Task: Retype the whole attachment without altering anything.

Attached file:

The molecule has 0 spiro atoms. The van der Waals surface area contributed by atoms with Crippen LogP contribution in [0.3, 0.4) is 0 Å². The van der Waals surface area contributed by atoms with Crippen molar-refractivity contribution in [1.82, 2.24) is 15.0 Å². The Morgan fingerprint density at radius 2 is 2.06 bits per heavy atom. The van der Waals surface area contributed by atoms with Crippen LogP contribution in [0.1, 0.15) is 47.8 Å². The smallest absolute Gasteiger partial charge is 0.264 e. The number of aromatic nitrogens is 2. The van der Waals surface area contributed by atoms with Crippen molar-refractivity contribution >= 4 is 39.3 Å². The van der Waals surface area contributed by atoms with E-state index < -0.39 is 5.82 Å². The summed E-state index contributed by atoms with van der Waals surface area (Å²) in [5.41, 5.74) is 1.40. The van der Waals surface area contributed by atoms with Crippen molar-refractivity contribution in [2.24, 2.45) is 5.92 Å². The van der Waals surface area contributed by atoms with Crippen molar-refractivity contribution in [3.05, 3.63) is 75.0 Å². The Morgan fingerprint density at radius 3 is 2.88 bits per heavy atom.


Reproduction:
The molecule has 0 spiro atoms. The van der Waals surface area contributed by atoms with Crippen LogP contribution in [0.3, 0.4) is 0 Å². The van der Waals surface area contributed by atoms with Crippen molar-refractivity contribution in [1.82, 2.24) is 15.0 Å². The Morgan fingerprint density at radius 2 is 2.06 bits per heavy atom. The van der Waals surface area contributed by atoms with Crippen LogP contribution in [0.1, 0.15) is 47.8 Å². The smallest absolute Gasteiger partial charge is 0.264 e. The number of aromatic nitrogens is 2. The van der Waals surface area contributed by atoms with Crippen molar-refractivity contribution >= 4 is 39.3 Å². The van der Waals surface area contributed by atoms with E-state index < -0.39 is 5.82 Å². The summed E-state index contributed by atoms with van der Waals surface area (Å²) in [5.41, 5.74) is 1.40. The van der Waals surface area contributed by atoms with Crippen molar-refractivity contribution in [2.24, 2.45) is 5.92 Å². The van der Waals surface area contributed by atoms with Crippen molar-refractivity contribution in [3.05, 3.63) is 75.0 Å². The Morgan fingerprint density at radius 3 is 2.88 bits per heavy atom.